As the play opens, Ruth Ann has braved the nearby swamp to arrive at the Bean house and is looking for Moses, who is not there. She tangles verbally with Sisser, who is sitting on the front porch in her wheelchair, eating sweets. Convinced that Sisser is lying about Moses not being around, Ruth Ann barges into the house in search of him. It is a big mistake. To give away more of the plot would spoil the chilling effect for the theater-goer.

The performances here are all top-notch. Wayne has cast The Sugar Witch quite well, which is half the battle for a director.

Last seen in Desert Rose’s Women Behind Bars, Cole is riveting as Annabelle. Her affection for Sisser and Moses is clear, as is her loyalty to “her people” and her respect for the powers she apparently possesses as the last of the sugar witches. Her attempts to lift the curse her grandmother placed on the Beans are heartfelt. Her performance combines the perfect mix of creepiness, wit and humor. When showing off a mummified creature she keeps in a glass box to the visiting Hank, she laments, “People just ain’t interested in flyin’ cats the way they used to be.”

Samples is affable and sympathetic as Moses. He’s the younger brother we’d all like to have. His devotion to Sisser, his frustration over being stuck in a small swamp town, and his attraction to Hank all ring true.

Rodgers is terrific as the bloated and dangerously demented Sisser. Though she is clearly engulfed in a fat suit, after a while, we accept that the excess is flesh is all really hers. Sometimes quietly staring off into the distance, sometimes emitting blood-curdling screams, Rodgers leaves no doubt that Sisser is deeply disturbed.

As the spoiled, pushy Ruth Ann, April Mejia is quite good. She has a great stage presence and imbues her character with such impertinence that it almost feels as if she brings her violent come-uppance on herself.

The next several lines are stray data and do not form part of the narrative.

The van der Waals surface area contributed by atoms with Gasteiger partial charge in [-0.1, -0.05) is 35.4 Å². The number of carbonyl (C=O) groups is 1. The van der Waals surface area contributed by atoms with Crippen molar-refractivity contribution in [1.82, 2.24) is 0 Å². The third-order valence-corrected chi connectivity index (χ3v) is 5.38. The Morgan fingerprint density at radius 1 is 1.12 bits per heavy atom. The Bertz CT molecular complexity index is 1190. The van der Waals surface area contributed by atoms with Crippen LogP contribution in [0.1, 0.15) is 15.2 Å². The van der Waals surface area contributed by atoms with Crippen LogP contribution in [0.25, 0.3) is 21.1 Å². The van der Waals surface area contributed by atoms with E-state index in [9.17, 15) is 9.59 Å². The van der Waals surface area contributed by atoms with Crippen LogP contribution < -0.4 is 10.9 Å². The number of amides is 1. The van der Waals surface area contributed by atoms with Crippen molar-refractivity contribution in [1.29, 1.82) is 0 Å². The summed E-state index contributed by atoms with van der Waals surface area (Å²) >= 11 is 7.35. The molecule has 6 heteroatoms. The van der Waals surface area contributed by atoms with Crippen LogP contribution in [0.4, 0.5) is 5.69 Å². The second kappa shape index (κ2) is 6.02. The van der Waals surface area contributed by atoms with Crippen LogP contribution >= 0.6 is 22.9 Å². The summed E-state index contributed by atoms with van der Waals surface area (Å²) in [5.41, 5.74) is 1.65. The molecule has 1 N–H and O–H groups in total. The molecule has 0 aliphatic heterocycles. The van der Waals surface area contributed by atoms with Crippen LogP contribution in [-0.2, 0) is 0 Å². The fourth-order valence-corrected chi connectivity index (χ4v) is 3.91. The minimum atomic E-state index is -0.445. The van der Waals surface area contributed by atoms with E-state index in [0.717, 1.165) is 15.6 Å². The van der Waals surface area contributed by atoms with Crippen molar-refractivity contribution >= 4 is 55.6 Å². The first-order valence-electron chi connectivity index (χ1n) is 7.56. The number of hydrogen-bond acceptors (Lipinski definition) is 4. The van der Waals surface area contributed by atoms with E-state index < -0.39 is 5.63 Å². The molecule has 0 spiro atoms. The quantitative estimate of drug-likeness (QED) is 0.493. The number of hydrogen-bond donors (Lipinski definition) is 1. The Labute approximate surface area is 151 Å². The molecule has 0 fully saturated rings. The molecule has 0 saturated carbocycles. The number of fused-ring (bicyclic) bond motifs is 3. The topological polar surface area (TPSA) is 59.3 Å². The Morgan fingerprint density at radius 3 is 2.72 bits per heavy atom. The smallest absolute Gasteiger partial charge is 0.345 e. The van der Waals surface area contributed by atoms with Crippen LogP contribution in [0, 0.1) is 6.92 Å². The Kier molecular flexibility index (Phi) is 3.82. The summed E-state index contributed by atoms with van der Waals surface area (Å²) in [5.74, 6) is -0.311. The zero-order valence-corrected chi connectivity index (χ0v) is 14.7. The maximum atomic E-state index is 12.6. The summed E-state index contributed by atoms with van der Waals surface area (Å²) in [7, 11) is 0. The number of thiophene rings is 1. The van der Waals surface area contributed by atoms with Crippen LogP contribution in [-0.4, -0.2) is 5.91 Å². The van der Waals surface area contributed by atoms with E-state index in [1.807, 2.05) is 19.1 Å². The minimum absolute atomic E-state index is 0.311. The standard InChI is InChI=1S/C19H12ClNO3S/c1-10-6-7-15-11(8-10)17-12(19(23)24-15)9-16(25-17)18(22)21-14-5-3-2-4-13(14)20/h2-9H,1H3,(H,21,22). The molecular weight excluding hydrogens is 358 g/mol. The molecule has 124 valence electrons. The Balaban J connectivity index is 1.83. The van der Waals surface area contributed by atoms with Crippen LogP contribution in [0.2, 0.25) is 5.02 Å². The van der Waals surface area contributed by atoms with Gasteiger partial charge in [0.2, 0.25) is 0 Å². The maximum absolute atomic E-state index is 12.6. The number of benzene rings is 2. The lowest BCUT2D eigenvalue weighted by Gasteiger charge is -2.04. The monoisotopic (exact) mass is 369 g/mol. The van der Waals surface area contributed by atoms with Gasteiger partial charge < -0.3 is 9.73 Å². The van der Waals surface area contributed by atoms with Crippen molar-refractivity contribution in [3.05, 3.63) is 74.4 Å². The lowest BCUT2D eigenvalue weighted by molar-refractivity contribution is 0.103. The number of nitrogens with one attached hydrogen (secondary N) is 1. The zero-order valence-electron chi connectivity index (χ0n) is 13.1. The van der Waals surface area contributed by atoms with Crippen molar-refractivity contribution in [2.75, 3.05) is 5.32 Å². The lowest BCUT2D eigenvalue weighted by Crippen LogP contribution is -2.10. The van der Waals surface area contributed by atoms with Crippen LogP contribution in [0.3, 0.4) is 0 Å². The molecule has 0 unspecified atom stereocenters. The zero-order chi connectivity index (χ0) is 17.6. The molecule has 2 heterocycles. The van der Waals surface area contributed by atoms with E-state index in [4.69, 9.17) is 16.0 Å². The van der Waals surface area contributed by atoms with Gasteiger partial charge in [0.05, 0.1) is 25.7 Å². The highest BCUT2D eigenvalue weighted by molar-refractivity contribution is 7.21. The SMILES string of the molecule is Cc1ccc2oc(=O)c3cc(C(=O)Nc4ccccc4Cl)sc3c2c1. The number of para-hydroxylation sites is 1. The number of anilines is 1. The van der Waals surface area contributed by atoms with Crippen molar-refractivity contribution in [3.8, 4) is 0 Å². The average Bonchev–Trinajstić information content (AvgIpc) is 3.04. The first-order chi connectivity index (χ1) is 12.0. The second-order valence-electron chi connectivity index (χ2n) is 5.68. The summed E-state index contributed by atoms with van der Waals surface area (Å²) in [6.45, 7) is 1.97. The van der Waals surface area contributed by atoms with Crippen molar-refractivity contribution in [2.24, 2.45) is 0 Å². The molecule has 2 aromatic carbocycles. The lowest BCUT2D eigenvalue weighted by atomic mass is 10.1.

Kelly Peak’s Hank is extraordinarily likable. When his lust for Moses gets him roped into the insanity of the Bean family curse, the audience is rooting for him to somehow come out of it unscathed.

In the small role of Ruth Ann’s brother, Tim McIntosh is quite effective.

There were a few minor line flubs (not unexpected on opening night), but the actors quickly recovered. Robbie Wayne coaxes strong performances from each cast member. Toby Griffin’s set, Phil Murphy’s lighting and Wayne’s sound are all perfect.

The Sugar Witch is spooky, dramatic, scary, sometimes funny … and fabulous. Wayne has hit it out of the park with his debut production as the new artistic director at Desert Rose Playhouse. Bravo! I can’t wait for the next one …

The Sugar Witch is performed at 7 p.m., Thursday; 8 p.m., Friday and Saturday; and 2 p.m., Sunday, through Sunday, Oct. 28, at the Desert Rose Playhouse, 69620 Highway 111, in Rancho Mirage. Tickets are $34 to $37, and the running time is just less than two hours, including a 15-minute intermission. For tickets or more information, call 760-202-3000, or visit www.desertroseplayhouse.org.

Published in Theater and Dance